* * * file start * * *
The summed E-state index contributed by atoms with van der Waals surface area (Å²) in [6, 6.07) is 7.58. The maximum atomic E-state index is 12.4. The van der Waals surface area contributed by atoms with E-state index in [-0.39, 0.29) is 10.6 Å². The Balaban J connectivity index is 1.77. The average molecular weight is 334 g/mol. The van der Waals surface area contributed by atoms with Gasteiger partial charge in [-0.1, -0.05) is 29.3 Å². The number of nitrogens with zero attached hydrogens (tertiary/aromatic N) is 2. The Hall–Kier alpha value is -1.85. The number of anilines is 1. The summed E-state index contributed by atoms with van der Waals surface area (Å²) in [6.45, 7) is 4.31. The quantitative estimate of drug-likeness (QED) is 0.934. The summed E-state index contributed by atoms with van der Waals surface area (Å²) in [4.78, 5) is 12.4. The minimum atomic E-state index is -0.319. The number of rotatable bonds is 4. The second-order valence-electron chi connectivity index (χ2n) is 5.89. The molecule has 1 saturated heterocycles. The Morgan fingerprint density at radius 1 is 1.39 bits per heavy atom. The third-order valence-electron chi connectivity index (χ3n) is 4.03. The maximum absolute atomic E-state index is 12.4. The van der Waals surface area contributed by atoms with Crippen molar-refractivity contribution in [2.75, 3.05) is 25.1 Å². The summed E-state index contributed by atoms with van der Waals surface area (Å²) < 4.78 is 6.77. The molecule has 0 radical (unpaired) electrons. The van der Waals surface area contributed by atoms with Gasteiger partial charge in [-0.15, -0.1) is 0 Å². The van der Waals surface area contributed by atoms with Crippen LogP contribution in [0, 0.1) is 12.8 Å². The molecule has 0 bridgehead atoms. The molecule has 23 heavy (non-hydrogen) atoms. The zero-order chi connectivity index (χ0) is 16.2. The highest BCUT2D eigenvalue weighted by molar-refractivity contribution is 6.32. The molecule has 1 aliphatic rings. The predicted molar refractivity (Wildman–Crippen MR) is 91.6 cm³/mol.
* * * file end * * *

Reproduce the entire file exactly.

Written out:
The summed E-state index contributed by atoms with van der Waals surface area (Å²) in [6, 6.07) is 7.58. The maximum atomic E-state index is 12.4. The van der Waals surface area contributed by atoms with E-state index in [-0.39, 0.29) is 10.6 Å². The Balaban J connectivity index is 1.77. The average molecular weight is 334 g/mol. The van der Waals surface area contributed by atoms with Gasteiger partial charge in [-0.1, -0.05) is 29.3 Å². The number of nitrogens with zero attached hydrogens (tertiary/aromatic N) is 2. The Hall–Kier alpha value is -1.85. The number of anilines is 1. The summed E-state index contributed by atoms with van der Waals surface area (Å²) in [6.45, 7) is 4.31. The quantitative estimate of drug-likeness (QED) is 0.934. The summed E-state index contributed by atoms with van der Waals surface area (Å²) in [4.78, 5) is 12.4. The minimum atomic E-state index is -0.319. The number of rotatable bonds is 4. The second-order valence-electron chi connectivity index (χ2n) is 5.89. The molecule has 1 saturated heterocycles. The Morgan fingerprint density at radius 1 is 1.39 bits per heavy atom. The third-order valence-electron chi connectivity index (χ3n) is 4.03. The maximum absolute atomic E-state index is 12.4. The van der Waals surface area contributed by atoms with Crippen molar-refractivity contribution in [2.75, 3.05) is 25.1 Å². The summed E-state index contributed by atoms with van der Waals surface area (Å²) < 4.78 is 6.77. The molecule has 0 radical (unpaired) electrons. The van der Waals surface area contributed by atoms with Gasteiger partial charge in [-0.15, -0.1) is 0 Å². The van der Waals surface area contributed by atoms with Crippen LogP contribution in [0, 0.1) is 12.8 Å². The molecule has 0 bridgehead atoms. The molecule has 23 heavy (non-hydrogen) atoms. The zero-order chi connectivity index (χ0) is 16.2. The highest BCUT2D eigenvalue weighted by molar-refractivity contribution is 6.32. The molecule has 1 aliphatic rings. The predicted molar refractivity (Wildman–Crippen MR) is 91.6 cm³/mol.